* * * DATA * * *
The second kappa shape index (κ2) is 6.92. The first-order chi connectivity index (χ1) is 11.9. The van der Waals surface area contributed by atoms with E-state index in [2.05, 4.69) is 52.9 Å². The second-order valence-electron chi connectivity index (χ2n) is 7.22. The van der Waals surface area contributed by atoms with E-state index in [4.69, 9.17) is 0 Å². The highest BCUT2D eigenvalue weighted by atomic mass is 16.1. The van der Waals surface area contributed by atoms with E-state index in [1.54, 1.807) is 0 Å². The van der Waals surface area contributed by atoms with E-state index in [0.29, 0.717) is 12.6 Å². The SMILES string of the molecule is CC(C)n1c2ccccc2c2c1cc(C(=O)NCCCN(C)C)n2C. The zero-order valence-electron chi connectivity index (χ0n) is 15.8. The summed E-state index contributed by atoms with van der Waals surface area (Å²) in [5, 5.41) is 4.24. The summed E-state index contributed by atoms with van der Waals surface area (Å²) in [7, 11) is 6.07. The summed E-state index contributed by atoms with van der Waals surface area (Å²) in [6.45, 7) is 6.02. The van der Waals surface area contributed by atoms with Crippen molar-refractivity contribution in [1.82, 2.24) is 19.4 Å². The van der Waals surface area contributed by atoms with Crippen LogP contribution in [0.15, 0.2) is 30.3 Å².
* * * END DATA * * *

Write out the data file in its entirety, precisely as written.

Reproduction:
The second kappa shape index (κ2) is 6.92. The first-order chi connectivity index (χ1) is 11.9. The van der Waals surface area contributed by atoms with E-state index in [2.05, 4.69) is 52.9 Å². The second-order valence-electron chi connectivity index (χ2n) is 7.22. The van der Waals surface area contributed by atoms with E-state index in [4.69, 9.17) is 0 Å². The highest BCUT2D eigenvalue weighted by atomic mass is 16.1. The van der Waals surface area contributed by atoms with E-state index in [1.54, 1.807) is 0 Å². The van der Waals surface area contributed by atoms with E-state index in [0.29, 0.717) is 12.6 Å². The SMILES string of the molecule is CC(C)n1c2ccccc2c2c1cc(C(=O)NCCCN(C)C)n2C. The zero-order valence-electron chi connectivity index (χ0n) is 15.8. The summed E-state index contributed by atoms with van der Waals surface area (Å²) in [5, 5.41) is 4.24. The summed E-state index contributed by atoms with van der Waals surface area (Å²) in [7, 11) is 6.07. The summed E-state index contributed by atoms with van der Waals surface area (Å²) in [6.45, 7) is 6.02. The van der Waals surface area contributed by atoms with Crippen molar-refractivity contribution in [1.82, 2.24) is 19.4 Å². The van der Waals surface area contributed by atoms with Crippen LogP contribution in [0.15, 0.2) is 30.3 Å².